DON’T BREATHE – Film Review

Rocky (Jane Levy), Alex (Dylan Minnette), and Money (Daniel Zovatto) are three Detroit thieves who get their kicks by breaking into the houses of wealthy people. Money gets word about a blind veteran who won a major cash settlement following the death of his only child. Figuring he’s an easy target, the trio invades the man’s secluded home in an abandoned neighborhood. Finding themselves trapped inside, the young intruders must fight for their lives after making a shocking discovery about their supposedly helpless victim.

Fede Álvarez’s Don’t Breathe is easily one of the best and most fast-paced thrillers of the 2010s. I’ll never forget the first time I saw it in theatres opening night. The air in the theatre was cool and breezy. There was a good number of people surrounding me and as soon as the movie began, there essentially was not a sound that could be heard in the theatre besides the movie itself.

The same sort of thing happened in 2018 with John Krasinski’s A Quiet Place – both are films that utilize sound (or the lack thereof) in excellent and masterful ways. With Don’t Breathe, Álvarez makes even the smallest sound come across as absolutely horrifying and intense.

It utilizes an extremely simple concept that works so well thanks to an air-tight script, amazing performances, tension, and atmosphere. There truly is not a moment wasted with this movie. The movie begins and we learn rather quickly that a group of three friends are looking into robbing a house that belongs to a wealthy blind man. They have robbed people before and it was definitely a challenge for them, but they feel as though this house would be especially easy considering that the homeowner literally cannot see.

One of the members, Alex, isn’t too keen on the idea whatsoever and makes it clear to his friends that he doesn’t want to participate in the robbery. However, they inform him that there’s at least three-hundred-thousand dollars in the house, and that if they successfully pull off this heist, they won’t need to rob anybody ever again. They are robbing so they can support themselves and their families in particular.

Courtesy of Sony Pictures Releasing

So instead of forcing you to feel sympathy for all the friends, Don’t Breathe displays how far one will go to support their loved ones, and also shows how far is too far when it comes to defending your home. You absolutely don’t condone the actions of the thieves, but you don’t really condone the actions of Norman, the Blind Man, either.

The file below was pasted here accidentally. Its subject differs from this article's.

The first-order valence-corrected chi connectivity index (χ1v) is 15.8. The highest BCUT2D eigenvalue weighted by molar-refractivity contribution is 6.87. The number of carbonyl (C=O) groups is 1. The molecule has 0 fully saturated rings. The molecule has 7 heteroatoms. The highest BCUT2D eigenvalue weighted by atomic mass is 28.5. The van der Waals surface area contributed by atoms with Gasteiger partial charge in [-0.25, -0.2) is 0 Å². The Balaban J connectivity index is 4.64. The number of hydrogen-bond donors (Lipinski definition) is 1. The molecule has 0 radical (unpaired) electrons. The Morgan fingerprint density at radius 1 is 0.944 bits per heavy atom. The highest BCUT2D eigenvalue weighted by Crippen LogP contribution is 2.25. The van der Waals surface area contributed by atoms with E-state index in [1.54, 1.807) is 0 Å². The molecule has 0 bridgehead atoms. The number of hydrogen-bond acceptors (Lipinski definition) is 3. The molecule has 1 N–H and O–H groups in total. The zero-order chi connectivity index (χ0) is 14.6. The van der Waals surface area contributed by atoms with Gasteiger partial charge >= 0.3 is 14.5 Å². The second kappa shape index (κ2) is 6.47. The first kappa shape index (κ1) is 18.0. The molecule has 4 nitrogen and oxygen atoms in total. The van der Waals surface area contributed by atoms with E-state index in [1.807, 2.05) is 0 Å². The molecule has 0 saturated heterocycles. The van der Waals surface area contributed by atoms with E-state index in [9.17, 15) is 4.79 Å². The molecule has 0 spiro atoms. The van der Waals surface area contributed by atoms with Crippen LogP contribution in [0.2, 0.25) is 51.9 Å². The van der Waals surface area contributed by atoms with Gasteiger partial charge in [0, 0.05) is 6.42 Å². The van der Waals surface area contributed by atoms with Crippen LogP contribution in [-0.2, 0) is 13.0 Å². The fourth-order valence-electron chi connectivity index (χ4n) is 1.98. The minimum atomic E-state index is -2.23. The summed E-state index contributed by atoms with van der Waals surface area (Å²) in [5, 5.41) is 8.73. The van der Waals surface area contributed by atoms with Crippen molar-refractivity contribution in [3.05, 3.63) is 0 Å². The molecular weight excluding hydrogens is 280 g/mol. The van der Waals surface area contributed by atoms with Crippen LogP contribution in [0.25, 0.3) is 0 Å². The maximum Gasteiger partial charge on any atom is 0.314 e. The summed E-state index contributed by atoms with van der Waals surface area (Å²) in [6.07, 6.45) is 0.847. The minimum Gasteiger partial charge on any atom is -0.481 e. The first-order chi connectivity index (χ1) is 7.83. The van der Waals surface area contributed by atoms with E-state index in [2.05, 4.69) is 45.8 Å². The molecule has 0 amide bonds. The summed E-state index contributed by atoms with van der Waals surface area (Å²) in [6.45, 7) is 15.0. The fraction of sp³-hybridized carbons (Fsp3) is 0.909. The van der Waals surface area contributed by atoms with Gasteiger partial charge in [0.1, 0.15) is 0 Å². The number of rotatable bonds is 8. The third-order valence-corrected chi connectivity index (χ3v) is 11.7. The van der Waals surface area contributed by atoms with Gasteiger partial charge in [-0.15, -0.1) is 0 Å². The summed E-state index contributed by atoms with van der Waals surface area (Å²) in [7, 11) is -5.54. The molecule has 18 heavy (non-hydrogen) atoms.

From the moment this film kicks off to the moment it delivers its jaw-dropping and white-knuckling final few frames, it’s a relentlessly tense and vigorously entertaining thrill-ride. You feel like you are in the shoes of the robbers. Once the movie gets extremely quiet, so do you. You don’t want to make a sound either. The sound design is phenomenal.

But equally phenomenal are all the performances here, but especially from Stephen Lang and Jane Levy. Levy feels raw and enthralling in the role of Rocky, and delivers one of the most frenetic performances of her career as the character, but the real star here is Lang who is chilling from the instant we see him all the way to the finale. His presence feels cold and unwelcome. Whenever he is on screen, you get a shiver down your spine and once he shows how deadly he really is, that fear is further boosted.

It’s miraculous how such a short film can end up being so incredible. Does Don’t Breathe need a sequel? I’m not too sure. Yes, it’s definitely going to be interesting to see what happens next in this story, but I just hope they don’t tarnish elements of the original. Either way, I’m definitely curious to see the next chapter this year.

Overall Grade: A

MPAA Rating: R for terror, violence, disturbing content, and language including sexual references

Cast: Jane Levy, Dylan Minnette, Daniel Zovatto, Stephen Lang, Franciska Törőcsik, Emma Bercovici, Christian Zagia, Katia Bokor, Sergej Onopko

Directed by: Fede Álvarez

Distributed by: Sony Pictures Releasing

Release Date: August 26, 2016

Running Time: 88 minutes

Comments are closed.

Up ↑

%d bloggers like this: